Entries tagged with “JP Smith”.


Beerhouse PR Consultant Peter Marx invited me to try the innovative new beer-based BrewFood menu at Beerhouse on Long Street, a feast which my friend Elize Skriker and I shared. Almost every dish and sauce contains beer, with a menu focusing on smoked meat dishes. Prices are very affordable. Not only was it an excellent lunch but it was also a most informative beer lesson! (more…)

V&L Entrance Whale Cottage PortfolioYesterday we were invited to a first media event at Vrede en Lust at the outskirts of Franschhoek, with the specific purpose to expose the wine estate’s ten white wines, making up about one-third of its production, given that Vrede en Lust is perceived as a predominantly red wine producing wine farm.

The origin of Vrede en Lust dates back to 1688, owned by French Huguenot Jacques de Savoye, who planted 10000 vines in 1691.  The Buys family bought the farm in 1996, modernising it by building on its 320 year heritage. Former Nederburg winemaker Günter Brözel helped them build the cellar, and acts as a consultant when needed.  About 36 ha of the 55 ha farm is planted to vines.  They have recently bought Ricton close by, with a capacity of 60 ha.  In addition, they own Casey’s Ridge in the Kogelberg Biosphere in Elgin, with 54 ha of vineyards.  Vrede en Lust produces 30000 9 litre cases of wines per year, made from 800 tonnes of grapes.  Of their production, 68% is sold via their Tasting Room and at shows, while 15% is exported.  They have 1200 Wine Club members.

We met in the tasting room, having to do the tasting inside due to the unexpected rain and cooler weather. We were welcomed by Etienne Buys, brother of farm owner Dana Buys, who has taken over the management and viticulture of V&L Etienne Buys Whale Cottage PortfolioVrede en Lust, so that Dana can spend more time with his first love, being IT.

Charming winemaker Susan Erasmus, expecting her second child in May and previously at Neethlingshof (and having done harvests at Groot Constantia, Zevenwacht, and St Emilion), was a confident presenter of her white wine ‘babies‘, although she used technical terminology at times, where some of us got lost.  Interesting was observing the tastings continue in the Tasting Room, (more…)

Yesterday the controversial Western Cape Liquor Amendment Bill was to have been fully gazetted, and be enforceable, but this has been held back, due to threatened legal action.

The Liquor Trading Days and Hours By-Law has attracted the wrath of the members of the newly-formed Club, Bar and Restaurant Association of the Western Cape, who contributed money to a legal fund to fight the By-Law by means of an interdict, reports the Cape Times.  The association is looking to get 100 members on board, to have a large enough legal resource of about R1 million to “put these guys to bed”, said Shaan Nordien of the Chrome Club, and has invited restaurants and hotels to join them in their fight.  The first step will be to apply for an interdict from the court, whereafter the association will challenge the constitutionality of the By-Law, says the association’s legal advisor Zeeshan Nordien.  An interesting development, demonstrating the seriousness of the association members, is the appointment of specialist liquor lawyer Danie Cronje of Cluver Markotter, with Jan Heunis as the advocate, reports the Cape Times.  They have sent a letter with their grievances to the City of Cape Town, which it has decided to study first before going ahead with gazetting the By-Law.  A protest march has not been excluded.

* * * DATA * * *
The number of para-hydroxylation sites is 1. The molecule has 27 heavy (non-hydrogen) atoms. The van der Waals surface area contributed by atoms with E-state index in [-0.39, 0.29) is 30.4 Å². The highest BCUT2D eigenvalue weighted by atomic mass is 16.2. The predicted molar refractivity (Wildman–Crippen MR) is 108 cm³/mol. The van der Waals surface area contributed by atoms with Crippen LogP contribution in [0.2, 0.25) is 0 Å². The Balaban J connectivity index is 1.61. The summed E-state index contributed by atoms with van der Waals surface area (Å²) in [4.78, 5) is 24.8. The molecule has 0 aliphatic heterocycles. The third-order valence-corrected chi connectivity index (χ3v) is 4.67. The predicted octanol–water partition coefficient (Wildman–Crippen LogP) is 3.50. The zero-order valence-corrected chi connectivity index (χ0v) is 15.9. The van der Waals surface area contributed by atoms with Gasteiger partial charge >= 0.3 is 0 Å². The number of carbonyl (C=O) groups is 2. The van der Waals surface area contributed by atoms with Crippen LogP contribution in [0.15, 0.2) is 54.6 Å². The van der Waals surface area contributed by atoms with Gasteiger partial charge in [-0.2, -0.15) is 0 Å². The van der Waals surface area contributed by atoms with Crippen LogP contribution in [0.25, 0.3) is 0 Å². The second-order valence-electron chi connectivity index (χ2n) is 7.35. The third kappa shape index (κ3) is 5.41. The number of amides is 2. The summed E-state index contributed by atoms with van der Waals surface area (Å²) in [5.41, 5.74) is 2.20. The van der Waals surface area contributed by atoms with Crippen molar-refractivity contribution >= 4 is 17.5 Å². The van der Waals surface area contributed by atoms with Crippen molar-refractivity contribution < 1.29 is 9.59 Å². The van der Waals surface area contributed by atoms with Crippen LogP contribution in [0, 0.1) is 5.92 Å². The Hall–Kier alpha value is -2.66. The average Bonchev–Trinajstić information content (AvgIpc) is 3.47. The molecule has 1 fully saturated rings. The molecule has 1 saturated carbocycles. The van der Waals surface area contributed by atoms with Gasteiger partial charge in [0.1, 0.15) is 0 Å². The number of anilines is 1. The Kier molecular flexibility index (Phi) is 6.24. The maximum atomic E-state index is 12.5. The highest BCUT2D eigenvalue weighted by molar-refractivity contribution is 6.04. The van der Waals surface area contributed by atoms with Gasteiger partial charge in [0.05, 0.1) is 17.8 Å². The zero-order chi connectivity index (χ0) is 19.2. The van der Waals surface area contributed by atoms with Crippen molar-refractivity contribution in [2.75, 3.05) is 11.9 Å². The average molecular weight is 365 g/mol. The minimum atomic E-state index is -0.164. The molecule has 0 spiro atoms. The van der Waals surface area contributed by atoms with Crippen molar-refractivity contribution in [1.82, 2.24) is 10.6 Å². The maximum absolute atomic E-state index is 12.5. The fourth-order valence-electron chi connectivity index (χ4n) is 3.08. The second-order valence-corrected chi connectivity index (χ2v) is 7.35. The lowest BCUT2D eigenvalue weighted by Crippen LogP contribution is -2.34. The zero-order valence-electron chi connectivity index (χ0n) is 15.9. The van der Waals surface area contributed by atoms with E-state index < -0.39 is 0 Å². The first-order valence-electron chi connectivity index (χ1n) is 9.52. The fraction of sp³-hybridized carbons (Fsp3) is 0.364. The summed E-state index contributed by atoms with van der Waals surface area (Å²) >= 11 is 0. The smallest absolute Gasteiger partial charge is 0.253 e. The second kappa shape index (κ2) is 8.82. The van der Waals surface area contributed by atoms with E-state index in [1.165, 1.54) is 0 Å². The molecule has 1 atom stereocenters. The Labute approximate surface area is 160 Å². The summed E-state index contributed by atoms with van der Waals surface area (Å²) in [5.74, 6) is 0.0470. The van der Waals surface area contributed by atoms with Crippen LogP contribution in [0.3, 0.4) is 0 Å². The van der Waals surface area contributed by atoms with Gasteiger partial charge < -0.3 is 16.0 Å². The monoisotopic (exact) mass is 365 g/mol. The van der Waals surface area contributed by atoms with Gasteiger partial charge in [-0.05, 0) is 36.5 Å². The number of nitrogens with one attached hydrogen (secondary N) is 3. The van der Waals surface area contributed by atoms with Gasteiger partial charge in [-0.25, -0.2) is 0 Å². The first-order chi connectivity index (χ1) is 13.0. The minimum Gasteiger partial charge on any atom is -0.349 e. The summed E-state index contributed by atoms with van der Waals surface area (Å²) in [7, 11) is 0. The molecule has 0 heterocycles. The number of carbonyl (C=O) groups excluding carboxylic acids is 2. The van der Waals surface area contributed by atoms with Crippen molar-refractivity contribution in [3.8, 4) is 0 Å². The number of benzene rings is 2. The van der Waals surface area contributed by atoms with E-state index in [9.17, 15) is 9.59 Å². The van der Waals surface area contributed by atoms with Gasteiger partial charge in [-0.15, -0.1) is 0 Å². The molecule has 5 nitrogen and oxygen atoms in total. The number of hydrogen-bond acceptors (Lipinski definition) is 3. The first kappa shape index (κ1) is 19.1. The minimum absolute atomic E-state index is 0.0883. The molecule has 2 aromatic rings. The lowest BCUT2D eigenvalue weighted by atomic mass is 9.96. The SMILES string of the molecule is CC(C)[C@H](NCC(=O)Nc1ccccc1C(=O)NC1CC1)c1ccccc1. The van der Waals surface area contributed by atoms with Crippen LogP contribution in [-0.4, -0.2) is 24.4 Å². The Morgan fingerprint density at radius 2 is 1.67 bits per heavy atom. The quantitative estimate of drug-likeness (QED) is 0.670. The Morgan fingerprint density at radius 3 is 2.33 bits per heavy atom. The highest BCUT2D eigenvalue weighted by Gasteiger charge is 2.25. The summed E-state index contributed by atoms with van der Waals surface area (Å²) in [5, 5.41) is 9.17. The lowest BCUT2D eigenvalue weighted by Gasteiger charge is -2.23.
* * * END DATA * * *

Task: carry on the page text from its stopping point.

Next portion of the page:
The Association is claiming that up to 150000 jobs could be lost due to the potential loss of business caused by the new Liquor Trading By-law, reports The Times

A potential new change to the By-Law could be a “cooling off period” for drinkers, which would allow establishments such as pubs, bars and restaurants selling alcohol to allow their patrons to stay on at the establishment, serving them coffee, but disallowing the sale of alcohol, after 2h00, so that the drinkers are in a fitter state to drive home, reports the Cape Argus.   JP Smith, the City of Cape Town Councillor and Mayco member for Safety and Security, said:  “This would mean that patrons’ liquor consumption stops some time before they leave the establishment – and that would be good”.   Smith has warned the rebelling club and bar owners that the new By-Law will be implemented across the board, and accused them of ‘profiteering off liquor abuse”, the newspaper reports.   “We have always known that people who profiteer off the sale of liquor will not want to give that up.  But we will sit it out, because of how important this is.   Those that protest about the new trading hours are not the ones paying the hospitals, or the ambulances, or the emergency services.  They’re not the ones having to pick up the pieces that result from alcohol abuse.  They’re looking at their profits”, he added.

Smith said that the City would target the establishments receiving the most complaints in terms of noise level and fighting.   The By-Law will rely on customer complaints for its implementation to be effective.

POSTSCRIPT 1/7: The Cape Times has reported that the Liquor by-law has been reviewed by a ‘constitutional expert, following the outcry from the hospitality industry prior to its introduction earlier this year.  The review will lead to as yet undisclosed changes to the bylaw.

Chris von Ulmenstein, Whale Cottage Portfolio: www.whalecottage.com  Twitter: @WhaleCottage